Discourses on trauma in the South African Police Service (SAPS) focus primarily on the experience of traumatic events as the primary reason for the emotional difficulties that members experience. This study questions this dominant discourse and examines additional discourses that may contribute to a deeper understanding of the dynamics of trauma in the SAPS. The research entailed a qualitative analysis of 15 essays written by members of the SAPS, with the aim of exploring alternative discourses on the experience of trauma by police officers. The participants included fifteen male, officers from three units in the Gauteng region. The data were analysed within a psychodynamic frame, and findings suggest that police officers’ reactions to trauma are significantly influenced by factors other than mere exposure to traumatic events. The history of psychological trauma indicates that constructions of traumatic stress are strongly connected with cultural, social and political circumstances. Current psychodynamic thinking emphasises the meaning of the real traumatic occurrence, which causes trauma by changing a person’s experience of the self in relation to selfobjects. The research results suggest that the sociohistorical circumstances in South Africa, the transformation effected in the police service, and political and structural uncertainty play an important role in contributing to an overwhelming sense of loss and uncertainty. Perceived losses include the loss of the supportive police subculture, loss of meaning in their work, loss of a sense of masculinity as well as loss of a sense of competence and agency. Findings further reveal that officers’ experience a sense of being overwhelmed, powerless and helpless in the face of these historical and organisational changes. These feelings generate significant anxiety and impact negatively on officers’ self-esteem. Feelings of omnipotence and invulnerability, which are necessary for effective coping in the policing environment, are negatively affected. Furthermore, without the existence of a supportive social group, this anxiety becomes uncontained and unmanageable.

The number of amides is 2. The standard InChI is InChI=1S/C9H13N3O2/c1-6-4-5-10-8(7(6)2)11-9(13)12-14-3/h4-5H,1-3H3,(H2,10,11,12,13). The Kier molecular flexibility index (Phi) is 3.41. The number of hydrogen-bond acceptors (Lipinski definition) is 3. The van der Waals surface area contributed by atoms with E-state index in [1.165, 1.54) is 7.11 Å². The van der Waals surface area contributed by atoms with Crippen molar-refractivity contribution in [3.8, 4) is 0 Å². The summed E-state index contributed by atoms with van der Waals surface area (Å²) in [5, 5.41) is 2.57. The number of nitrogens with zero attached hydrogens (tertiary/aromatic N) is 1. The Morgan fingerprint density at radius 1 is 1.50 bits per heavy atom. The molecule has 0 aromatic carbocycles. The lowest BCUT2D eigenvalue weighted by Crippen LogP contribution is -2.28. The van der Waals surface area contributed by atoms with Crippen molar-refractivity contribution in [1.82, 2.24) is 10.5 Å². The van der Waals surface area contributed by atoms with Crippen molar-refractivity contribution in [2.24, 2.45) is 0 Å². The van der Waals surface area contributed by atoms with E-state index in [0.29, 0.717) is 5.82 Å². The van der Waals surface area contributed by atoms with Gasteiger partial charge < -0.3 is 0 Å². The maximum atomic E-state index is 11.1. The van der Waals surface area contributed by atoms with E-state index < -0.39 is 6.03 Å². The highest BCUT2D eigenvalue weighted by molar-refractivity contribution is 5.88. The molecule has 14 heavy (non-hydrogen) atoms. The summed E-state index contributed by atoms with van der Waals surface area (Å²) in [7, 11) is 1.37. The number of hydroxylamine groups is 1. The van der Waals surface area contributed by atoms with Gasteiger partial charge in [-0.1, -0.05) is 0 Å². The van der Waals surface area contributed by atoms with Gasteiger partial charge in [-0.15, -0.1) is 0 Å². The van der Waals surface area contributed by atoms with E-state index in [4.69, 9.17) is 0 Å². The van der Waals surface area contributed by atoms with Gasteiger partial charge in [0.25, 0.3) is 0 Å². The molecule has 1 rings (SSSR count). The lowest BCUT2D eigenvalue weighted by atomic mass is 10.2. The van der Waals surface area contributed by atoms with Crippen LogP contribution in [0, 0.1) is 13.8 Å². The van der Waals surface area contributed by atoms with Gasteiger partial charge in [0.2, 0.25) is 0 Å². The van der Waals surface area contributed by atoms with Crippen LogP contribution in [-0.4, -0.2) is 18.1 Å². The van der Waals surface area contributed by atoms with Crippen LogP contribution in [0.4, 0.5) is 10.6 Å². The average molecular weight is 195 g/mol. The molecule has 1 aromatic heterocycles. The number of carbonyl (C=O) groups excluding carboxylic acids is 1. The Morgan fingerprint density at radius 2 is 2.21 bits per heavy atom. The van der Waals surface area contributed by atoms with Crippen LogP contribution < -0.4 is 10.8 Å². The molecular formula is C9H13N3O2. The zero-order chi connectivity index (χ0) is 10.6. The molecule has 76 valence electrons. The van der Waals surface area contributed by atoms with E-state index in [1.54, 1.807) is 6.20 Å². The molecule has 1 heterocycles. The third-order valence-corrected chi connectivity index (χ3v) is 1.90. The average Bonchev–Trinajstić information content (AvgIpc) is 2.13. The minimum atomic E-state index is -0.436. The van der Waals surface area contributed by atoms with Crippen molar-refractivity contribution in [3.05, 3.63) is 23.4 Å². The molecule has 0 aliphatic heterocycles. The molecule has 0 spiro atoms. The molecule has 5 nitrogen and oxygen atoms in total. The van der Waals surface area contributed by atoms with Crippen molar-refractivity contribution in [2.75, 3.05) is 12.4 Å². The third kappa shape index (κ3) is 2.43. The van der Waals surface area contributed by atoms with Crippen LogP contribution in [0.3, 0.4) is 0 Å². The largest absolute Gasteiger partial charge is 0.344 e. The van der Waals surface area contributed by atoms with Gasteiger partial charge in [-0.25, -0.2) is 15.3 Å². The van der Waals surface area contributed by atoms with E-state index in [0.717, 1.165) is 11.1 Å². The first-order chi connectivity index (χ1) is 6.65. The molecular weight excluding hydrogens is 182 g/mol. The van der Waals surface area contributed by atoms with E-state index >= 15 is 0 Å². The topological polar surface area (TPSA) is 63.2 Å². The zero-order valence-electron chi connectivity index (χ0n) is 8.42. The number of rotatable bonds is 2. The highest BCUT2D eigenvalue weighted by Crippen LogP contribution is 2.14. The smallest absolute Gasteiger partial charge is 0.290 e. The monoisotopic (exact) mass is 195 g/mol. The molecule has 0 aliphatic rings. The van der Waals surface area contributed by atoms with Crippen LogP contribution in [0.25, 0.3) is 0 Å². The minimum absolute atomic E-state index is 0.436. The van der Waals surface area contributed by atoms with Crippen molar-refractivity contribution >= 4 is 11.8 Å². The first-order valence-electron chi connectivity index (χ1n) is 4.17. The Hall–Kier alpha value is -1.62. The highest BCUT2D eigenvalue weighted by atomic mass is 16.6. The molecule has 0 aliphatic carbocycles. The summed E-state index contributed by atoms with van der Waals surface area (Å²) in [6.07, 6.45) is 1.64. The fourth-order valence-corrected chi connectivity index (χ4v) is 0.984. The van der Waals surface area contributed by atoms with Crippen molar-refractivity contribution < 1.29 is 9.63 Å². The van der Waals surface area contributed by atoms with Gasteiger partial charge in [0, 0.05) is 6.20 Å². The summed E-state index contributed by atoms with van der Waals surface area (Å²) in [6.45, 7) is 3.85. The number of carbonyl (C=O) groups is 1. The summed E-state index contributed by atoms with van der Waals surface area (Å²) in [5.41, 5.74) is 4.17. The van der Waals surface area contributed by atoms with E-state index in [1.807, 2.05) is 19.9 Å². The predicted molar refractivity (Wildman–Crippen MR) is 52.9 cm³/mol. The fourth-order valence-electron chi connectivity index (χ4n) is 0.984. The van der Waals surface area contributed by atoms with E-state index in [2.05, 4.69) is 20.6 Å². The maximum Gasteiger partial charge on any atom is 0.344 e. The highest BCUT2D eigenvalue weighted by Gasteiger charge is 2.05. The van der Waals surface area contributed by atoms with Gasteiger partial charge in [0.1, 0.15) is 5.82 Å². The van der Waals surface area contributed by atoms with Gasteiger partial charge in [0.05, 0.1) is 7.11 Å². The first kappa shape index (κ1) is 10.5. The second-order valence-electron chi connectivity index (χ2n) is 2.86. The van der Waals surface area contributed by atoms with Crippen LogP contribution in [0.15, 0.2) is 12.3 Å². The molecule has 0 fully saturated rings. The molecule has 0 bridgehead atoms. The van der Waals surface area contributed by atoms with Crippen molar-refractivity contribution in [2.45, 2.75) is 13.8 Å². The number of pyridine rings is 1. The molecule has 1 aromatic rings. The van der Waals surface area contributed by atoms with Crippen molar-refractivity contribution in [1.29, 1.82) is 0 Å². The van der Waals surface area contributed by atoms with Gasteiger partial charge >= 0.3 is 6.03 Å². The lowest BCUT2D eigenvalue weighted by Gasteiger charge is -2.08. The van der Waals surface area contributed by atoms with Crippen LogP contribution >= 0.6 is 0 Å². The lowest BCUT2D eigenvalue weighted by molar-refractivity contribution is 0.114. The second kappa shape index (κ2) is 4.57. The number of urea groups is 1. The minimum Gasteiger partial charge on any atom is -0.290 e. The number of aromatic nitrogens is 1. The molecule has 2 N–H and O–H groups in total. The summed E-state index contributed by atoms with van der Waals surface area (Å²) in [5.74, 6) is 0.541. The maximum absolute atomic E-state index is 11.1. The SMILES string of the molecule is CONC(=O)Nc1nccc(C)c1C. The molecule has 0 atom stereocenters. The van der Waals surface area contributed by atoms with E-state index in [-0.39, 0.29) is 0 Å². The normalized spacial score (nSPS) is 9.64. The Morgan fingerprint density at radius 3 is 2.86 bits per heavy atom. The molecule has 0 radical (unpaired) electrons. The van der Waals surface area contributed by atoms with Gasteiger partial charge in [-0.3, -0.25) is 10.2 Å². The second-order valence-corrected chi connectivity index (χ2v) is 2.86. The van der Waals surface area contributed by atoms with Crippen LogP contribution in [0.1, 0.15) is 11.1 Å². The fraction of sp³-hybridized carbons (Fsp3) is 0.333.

Thesis (PhD (Psychotherapy))--University of Pretoria, 2007.